After the outbreak of World War II the United States government leased the entire Long Beach Ford plant and took possession on April 30, 1942. At that time the offices were moved to Los Angeles and all assembly and service stock operations were discontinued. The service stock section (essentially spare parts) was moved to the Richmond, California branch. During the war years the plant was used by the Army as a supply depot. The Army placed anti-aircraft guns on the roof next to the "Ford" sign, and west of the plant was a fleet of barrage balloons designed to protect the Los Angeles Harbor. Many of the Ford old timers remained at the plant and worked for the Army while others easily found work at the local shipyards and other defense plants. Thus, another interruption kept the plant from reaching its potential, and it would still have to overcome post-war shortages and labor adjustments before it would reach its high water mark of development.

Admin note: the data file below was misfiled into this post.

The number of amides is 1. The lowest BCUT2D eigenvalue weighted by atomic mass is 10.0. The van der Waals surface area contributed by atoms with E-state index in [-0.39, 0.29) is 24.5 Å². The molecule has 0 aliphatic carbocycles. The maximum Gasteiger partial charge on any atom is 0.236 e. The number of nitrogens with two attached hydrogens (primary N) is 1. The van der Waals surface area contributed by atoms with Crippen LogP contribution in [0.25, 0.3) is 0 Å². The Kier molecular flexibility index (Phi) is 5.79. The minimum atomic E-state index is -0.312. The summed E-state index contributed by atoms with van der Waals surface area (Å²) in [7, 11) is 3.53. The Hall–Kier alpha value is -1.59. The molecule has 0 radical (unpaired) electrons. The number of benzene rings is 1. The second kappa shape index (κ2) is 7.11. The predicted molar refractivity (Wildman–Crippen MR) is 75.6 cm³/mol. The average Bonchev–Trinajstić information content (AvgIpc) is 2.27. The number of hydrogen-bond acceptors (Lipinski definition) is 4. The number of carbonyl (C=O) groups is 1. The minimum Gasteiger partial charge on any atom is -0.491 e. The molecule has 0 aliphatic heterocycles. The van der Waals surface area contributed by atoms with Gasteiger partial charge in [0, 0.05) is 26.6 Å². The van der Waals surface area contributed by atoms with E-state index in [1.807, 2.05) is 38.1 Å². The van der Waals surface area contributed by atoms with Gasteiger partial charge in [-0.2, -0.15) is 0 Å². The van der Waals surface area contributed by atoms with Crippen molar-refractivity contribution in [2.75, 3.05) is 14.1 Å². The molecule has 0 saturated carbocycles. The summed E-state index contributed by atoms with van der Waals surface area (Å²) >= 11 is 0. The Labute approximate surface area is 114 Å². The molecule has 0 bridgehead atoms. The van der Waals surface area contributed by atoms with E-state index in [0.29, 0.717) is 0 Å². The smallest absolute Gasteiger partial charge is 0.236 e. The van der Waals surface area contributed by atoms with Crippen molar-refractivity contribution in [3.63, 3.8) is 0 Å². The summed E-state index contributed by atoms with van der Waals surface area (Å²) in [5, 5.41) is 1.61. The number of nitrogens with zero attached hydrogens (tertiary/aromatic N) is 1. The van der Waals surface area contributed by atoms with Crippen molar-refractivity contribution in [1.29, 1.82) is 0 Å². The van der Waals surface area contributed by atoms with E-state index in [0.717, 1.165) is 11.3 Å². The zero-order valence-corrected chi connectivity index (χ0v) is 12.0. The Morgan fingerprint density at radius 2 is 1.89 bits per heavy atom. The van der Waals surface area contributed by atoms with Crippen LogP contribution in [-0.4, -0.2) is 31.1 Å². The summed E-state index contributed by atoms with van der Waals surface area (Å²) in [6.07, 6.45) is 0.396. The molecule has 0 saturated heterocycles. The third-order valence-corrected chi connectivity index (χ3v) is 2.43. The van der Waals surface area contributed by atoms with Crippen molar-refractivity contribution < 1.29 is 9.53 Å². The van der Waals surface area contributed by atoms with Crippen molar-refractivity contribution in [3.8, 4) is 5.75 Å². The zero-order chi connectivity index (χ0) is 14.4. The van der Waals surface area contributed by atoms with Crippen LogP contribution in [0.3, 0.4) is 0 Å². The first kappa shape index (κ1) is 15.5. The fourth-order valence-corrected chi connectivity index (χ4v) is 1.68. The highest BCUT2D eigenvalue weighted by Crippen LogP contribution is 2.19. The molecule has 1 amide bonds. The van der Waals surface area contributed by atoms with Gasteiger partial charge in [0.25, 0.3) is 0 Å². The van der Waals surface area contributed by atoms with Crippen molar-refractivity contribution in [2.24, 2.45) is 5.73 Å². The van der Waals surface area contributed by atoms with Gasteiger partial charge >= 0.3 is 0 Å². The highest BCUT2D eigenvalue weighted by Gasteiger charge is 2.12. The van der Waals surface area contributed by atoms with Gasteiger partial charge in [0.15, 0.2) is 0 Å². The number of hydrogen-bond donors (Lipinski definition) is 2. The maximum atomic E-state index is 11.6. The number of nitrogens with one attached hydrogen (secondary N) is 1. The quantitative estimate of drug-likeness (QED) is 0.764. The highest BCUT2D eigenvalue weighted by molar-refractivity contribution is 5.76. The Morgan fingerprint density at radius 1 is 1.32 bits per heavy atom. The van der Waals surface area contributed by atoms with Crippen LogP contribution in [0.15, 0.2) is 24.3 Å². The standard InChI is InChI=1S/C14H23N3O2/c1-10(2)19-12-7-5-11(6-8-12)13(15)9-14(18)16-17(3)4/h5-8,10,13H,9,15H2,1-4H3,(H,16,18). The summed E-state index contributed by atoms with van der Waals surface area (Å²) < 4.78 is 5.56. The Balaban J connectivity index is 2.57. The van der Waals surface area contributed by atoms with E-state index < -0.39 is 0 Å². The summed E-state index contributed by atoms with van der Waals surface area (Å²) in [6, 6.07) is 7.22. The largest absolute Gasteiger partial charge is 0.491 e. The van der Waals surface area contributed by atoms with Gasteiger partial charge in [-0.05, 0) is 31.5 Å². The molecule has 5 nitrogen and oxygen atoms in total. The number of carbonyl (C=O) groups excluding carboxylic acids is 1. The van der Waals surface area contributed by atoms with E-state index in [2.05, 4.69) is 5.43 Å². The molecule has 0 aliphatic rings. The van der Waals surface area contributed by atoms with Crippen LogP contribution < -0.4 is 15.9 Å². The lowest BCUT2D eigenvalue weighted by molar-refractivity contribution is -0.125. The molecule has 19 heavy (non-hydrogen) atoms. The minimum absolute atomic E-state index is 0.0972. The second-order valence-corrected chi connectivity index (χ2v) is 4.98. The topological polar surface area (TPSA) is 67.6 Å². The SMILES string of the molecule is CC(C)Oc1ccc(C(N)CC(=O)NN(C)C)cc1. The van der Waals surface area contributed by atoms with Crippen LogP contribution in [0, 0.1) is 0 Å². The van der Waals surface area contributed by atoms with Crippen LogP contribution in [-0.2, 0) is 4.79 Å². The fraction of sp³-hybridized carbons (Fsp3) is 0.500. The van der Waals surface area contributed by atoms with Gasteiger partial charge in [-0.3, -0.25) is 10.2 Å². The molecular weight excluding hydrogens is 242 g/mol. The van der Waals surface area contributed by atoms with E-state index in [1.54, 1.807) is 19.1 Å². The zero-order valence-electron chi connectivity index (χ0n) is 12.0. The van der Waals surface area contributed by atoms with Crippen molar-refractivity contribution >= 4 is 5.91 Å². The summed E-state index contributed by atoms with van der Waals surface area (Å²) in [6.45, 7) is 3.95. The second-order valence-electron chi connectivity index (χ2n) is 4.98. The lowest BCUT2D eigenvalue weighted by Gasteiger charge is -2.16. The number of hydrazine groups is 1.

OFFICE BUILDING AND ASSEMBLY BUILDING, WEST SIDE, SHOWING TRUCKS AND TRAILORS LOADED WITH NEW TRUCKS DISPLAYING SIGNS 'MORE FORDS FOR HOOVER DAM'
PRESSED STEEL AND WAREHOUSE BUILDINGS, 1ST FLOOR, SHOWING DAMAGE TO FREIGHT ELEVATOR SHAFT FROM EARTHQUAKE
LUNCH ROOM ALONGSIDE SUNKEN RAIL SPUR, NORTH END OF PLANT. VIEW TO NORTH-NORTHEAST.